“”I don’t want to be a distraction,” declared Mets skipper Jerry Manuel last night before a 4-1 loss in Atlanta, though his comments to the New York Post’s Mike Puma beg the followup, “distraction, to WHAT, exactly?” Playing out the string? More quality at bats for fledgling senior citizens like Mike Hessman? A trial run at seeing if Carlos Beltran can play right field any better than Todd Hundley handled left? With the franchise teetering on the brink of irrelevancy, who amongst us actually is actually worried about Manuel’s feelings at this stage?

The embattled Mets manager admitted yesterday that he would “love to know” if the organization plans to bring him back next season, but he also isn’t about to seek out GM Omar Minaya or Jeff Wilpon for an answer.

Manuel, whose contract expires after the season, said he’ll refrain from asking because he doesn’t want to become a focal point — especially if the organization has already decided to dump him — in this final month.

The manager was approached by The Post and asked how he would react if management informed him before the season ends that his contract won’t be renewed. Art Howe was told late in the 2004 season that he was fired, but agreed to manage the Mets’ final 17 games.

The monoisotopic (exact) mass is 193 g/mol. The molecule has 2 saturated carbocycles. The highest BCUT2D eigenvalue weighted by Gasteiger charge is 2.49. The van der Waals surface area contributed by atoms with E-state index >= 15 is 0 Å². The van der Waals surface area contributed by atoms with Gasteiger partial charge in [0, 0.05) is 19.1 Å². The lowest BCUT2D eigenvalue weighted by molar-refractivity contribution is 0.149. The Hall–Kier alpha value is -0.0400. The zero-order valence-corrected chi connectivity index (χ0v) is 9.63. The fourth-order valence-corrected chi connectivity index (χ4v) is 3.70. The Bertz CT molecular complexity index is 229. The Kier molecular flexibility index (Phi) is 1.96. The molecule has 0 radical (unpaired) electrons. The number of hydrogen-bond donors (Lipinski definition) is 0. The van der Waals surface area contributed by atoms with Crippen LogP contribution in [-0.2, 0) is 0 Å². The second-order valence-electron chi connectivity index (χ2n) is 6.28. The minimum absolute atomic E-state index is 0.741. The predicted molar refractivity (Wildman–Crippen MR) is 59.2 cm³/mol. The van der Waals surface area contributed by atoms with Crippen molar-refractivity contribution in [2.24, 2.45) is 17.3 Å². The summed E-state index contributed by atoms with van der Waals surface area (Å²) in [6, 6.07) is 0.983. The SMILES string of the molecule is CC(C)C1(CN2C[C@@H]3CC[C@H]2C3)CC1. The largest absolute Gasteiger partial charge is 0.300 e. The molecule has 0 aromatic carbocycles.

Manuel was non-committal about the possibility of following Howe’s lead, should the situation arise, but made it clear he has no intention of quitting.

“I would want to do what my contract tells me,” Manuel said. “My contractual obligations, I would want to fulfill.”

In fairness to Manuel, who seems like a decent fella if a bit overmatched at times (ie Apri thru late September), he hardly called a press conference to demand resolution. The question of his further employment was posed to him by a journalist painfully aware there’s zero possibility Willie Randolph’s successor is coming back next spring. A more interesting, if not inflammatory query might’ve been whether or not Manuel felt his GM had sent him into battle this season fully armed. Or whether or not it makes any sense that Omar Minaya’s fate isn’t inextricably tied to that of the manager he promoted and retained for two successive seasons, despite disappointing results.